In case you didn't already know, Google has a phone feature called Google Voice. Want a local telephone number without having to change your phone plan? Want it to incorporate text messaging and nab transcripts of your voicemails? Ring all your phones simultaneously, but only during the times of day you specify? Yes, please! This week, Google announced plans to incorporate this voice technology with its online chat feature.
An article from PC magazine describes the user-friendly nature of the new service. Open your Gmail, click on a contact, and choose between text chat, video chat, or "call phone." So far, the services are free for domestic calls, and Google plans to charge a nominal fee for international calls (around 2 cents per minute for European landlines, for instance).
The Gmail telephone feature will offer users several options. First, they could carry on the call directly through the Gmail interface, without having to open any other browsers or software programs. The second option would work much the same way as Google Voice: the system will first phone your mobile phone and then, when you answer, initiate the call to your contact's mobile.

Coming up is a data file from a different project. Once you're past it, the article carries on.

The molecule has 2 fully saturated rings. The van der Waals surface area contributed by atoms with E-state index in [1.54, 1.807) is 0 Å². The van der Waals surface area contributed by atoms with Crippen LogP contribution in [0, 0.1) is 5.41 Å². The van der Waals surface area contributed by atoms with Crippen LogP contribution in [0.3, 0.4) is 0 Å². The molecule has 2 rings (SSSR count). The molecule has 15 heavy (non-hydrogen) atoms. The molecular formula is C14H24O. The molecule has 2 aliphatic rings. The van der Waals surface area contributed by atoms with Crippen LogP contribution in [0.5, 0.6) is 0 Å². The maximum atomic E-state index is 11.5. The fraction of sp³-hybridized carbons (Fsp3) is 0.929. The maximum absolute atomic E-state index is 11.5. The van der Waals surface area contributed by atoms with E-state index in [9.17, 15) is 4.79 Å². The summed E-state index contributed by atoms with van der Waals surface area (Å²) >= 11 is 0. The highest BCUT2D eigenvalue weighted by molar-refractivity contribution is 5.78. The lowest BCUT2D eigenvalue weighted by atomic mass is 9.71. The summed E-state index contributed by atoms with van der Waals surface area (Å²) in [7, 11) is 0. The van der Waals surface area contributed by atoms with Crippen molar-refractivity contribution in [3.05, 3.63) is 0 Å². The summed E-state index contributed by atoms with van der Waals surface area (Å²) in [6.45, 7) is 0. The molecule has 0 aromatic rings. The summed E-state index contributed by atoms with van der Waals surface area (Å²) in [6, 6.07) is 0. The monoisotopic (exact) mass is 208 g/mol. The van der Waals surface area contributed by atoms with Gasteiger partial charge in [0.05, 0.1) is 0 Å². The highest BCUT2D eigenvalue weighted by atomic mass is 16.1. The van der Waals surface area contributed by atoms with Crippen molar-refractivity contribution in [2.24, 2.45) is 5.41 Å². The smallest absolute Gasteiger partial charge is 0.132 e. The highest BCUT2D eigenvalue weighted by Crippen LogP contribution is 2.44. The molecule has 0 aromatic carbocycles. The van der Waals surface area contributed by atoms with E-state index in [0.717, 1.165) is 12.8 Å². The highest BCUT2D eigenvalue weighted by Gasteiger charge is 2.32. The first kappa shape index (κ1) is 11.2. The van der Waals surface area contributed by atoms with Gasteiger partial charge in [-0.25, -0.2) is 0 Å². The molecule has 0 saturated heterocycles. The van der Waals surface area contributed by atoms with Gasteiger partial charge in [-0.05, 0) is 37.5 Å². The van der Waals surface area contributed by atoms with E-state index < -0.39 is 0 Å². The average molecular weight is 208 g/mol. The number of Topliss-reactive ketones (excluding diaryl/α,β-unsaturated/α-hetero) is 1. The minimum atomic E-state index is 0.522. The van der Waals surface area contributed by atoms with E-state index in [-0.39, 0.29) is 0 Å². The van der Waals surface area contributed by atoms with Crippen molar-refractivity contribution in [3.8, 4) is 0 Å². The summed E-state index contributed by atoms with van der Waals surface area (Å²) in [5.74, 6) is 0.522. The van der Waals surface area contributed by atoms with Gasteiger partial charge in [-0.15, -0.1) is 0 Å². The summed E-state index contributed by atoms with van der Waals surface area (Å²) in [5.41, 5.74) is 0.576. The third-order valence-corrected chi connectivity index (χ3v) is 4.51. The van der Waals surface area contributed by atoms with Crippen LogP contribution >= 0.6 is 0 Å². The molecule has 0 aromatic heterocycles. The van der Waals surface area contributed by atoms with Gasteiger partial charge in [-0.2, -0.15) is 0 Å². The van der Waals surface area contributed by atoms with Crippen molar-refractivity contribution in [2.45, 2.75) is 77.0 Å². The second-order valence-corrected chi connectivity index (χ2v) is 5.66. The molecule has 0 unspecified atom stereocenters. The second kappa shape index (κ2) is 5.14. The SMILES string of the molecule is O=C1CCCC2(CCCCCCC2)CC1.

PC World also describes the new feature, reminding readers that you will not need a Google Voice account or phone number to use the new Chat interface to place calls. Both magazines speculate that the incorporation of a Voice Over Internet Protocol (VoIP) will directly challenge Skype and Vonage, and PC World states that the new feature's launch "is likely the result of Google's recent acquisitions of VoIP provider Gizmo5 and VoIP codec developer Global IP solutions."
PC World says the incorporation of voice and text messaging with e-mail and chat will make Gmail an indispensable productivity app. In an effort to draw in new customers for the service, PC Magazine says Google plans to install free phones in airports to test out the Voice service.